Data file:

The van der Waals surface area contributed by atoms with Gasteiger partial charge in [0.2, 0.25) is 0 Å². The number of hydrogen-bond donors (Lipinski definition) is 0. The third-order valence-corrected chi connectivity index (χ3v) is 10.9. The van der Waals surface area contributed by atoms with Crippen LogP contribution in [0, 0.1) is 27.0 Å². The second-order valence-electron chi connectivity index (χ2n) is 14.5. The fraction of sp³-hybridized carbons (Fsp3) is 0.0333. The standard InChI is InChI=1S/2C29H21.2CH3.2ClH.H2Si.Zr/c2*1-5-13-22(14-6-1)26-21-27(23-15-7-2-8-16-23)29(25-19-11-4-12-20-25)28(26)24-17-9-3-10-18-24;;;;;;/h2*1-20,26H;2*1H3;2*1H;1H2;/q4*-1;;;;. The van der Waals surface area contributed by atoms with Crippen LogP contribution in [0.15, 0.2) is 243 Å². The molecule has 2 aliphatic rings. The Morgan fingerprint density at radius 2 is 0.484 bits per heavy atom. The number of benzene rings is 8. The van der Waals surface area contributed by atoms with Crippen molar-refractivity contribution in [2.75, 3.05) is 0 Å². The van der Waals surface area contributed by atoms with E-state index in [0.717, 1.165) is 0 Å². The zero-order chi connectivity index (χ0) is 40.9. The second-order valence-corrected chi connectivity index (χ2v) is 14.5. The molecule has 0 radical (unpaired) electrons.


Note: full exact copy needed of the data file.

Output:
The van der Waals surface area contributed by atoms with Gasteiger partial charge in [0.2, 0.25) is 0 Å². The number of hydrogen-bond donors (Lipinski definition) is 0. The third-order valence-corrected chi connectivity index (χ3v) is 10.9. The van der Waals surface area contributed by atoms with Crippen LogP contribution in [0, 0.1) is 27.0 Å². The second-order valence-electron chi connectivity index (χ2n) is 14.5. The fraction of sp³-hybridized carbons (Fsp3) is 0.0333. The standard InChI is InChI=1S/2C29H21.2CH3.2ClH.H2Si.Zr/c2*1-5-13-22(14-6-1)26-21-27(23-15-7-2-8-16-23)29(25-19-11-4-12-20-25)28(26)24-17-9-3-10-18-24;;;;;;/h2*1-20,26H;2*1H3;2*1H;1H2;/q4*-1;;;;. The van der Waals surface area contributed by atoms with Crippen LogP contribution in [0.15, 0.2) is 243 Å². The molecule has 2 aliphatic rings. The Morgan fingerprint density at radius 2 is 0.484 bits per heavy atom. The number of benzene rings is 8. The van der Waals surface area contributed by atoms with Crippen molar-refractivity contribution in [2.75, 3.05) is 0 Å². The van der Waals surface area contributed by atoms with E-state index in [0.717, 1.165) is 0 Å². The zero-order chi connectivity index (χ0) is 40.9. The second-order valence-corrected chi connectivity index (χ2v) is 14.5. The molecule has 0 radical (unpaired) electrons.